Tumors and pathogens causing chronic infections have the unique ability to evade or manipulate our immune system. Current immunotherapy approaches often result in partial immunity that predisposes the patient to a risk of reinfection or serious toxicity issues. In Singh Lab, we focus on understanding the immunology behind tumors and infections, mechanism of tumor development, and develop immune-engineering strategies using engineered biomaterials, biomolecules, and robust quantitative analysis. In a recent study published in Advanced Healthcare Materials, we engineered a self-assembly protein-biomaterial nanogel system for inducing robust immunity at low protein doses. Soluble antigen-based cancer vaccines have poor retention in tissues along with suboptimal antigen processing by dendritic cells. Multiple booster doses are often needed, leading to dose-limiting systemic toxicity. A versatile, immunomodulatory, self-assembly protein nanogel vaccine is reported that induces robust immune cell response at lower antigen doses than soluble antigens, an important step towards biomaterials-based safer immunotherapy approaches.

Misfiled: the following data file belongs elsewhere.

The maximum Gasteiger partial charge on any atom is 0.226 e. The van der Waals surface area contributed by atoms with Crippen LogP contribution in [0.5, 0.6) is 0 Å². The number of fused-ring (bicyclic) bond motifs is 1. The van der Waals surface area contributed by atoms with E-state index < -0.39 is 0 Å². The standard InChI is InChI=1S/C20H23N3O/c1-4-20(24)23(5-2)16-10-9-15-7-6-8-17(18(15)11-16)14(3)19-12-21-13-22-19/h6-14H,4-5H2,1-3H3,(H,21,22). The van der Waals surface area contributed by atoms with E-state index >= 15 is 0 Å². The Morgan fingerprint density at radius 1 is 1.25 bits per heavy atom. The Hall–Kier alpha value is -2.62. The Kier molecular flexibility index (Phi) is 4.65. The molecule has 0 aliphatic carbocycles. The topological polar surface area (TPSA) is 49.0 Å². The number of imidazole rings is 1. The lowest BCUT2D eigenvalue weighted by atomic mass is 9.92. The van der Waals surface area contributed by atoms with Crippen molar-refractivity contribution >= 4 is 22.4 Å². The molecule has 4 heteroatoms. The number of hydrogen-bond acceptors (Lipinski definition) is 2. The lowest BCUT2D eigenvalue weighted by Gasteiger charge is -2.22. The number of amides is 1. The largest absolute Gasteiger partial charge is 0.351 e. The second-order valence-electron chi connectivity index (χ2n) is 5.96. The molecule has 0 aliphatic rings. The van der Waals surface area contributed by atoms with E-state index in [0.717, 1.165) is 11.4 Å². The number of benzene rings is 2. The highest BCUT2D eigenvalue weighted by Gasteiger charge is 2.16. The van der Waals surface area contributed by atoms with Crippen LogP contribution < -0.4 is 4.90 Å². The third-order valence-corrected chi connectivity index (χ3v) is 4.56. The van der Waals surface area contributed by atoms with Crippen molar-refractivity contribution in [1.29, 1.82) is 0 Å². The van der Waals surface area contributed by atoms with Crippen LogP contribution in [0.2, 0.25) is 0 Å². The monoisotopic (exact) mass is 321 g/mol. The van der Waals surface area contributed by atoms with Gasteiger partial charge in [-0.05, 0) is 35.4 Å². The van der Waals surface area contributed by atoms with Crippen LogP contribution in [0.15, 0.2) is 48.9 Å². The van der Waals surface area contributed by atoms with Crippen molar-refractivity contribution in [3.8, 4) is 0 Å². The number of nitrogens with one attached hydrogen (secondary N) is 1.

ENGINEERING HUMAN STEM CELLS AND MECHANOBIOLOGY
Human Stem Cells: Understanding cell reprogramming, differentiation, and engineering stem cells for therapeutic applications
Stem cells represent a highly promising strategy to produce autologous, patient-specific cell sources for numerous therapeutic approaches as well as novel models of human development and disease. Pluripotent stem cells such as iPS and embryonic stem cells have the ability form nearly any cell in the body. Multipotent stem cells, on the other hand, progress into a family of closely related cells. Example: Mesenchymal cells can form bone cells and cartilage cells, but have less potential to form a neural cell. Singh Lab is interested in understanding the process of stem cell differentiation and cellular reprogramming (conversion from one state to another, such as adult to pluripotent). Singh Lab is interested in developing technologies that are relevant to both pluripotent and adult stem cells of the animal and human origin with focus on microenvironment control, stem cell bioprocessing, and tissue engineering applications. We achieve this by working at the interface of mechanical forces in cells, biomaterials, and microfluidics.
Cell Matrix Interactions and Mechanobiology
Mechanical responses of human body and its cells to applied mechanical stress, chemical and physical stimulus are essential for tissue functions and cells biologically respond to the applied signals through changes in shape, adhesion, migration, and biochemical composition. For example, mechanical signals are key modulators of cartilage regeneration, cancer invasion and biofluid shear mediated lymphatic contractions. Singh Lab's interests center on understanding the role of cell biomechanics and signaling in human development and disease progression through application of innovative bioengineering approaches such nanopatterning of proteins.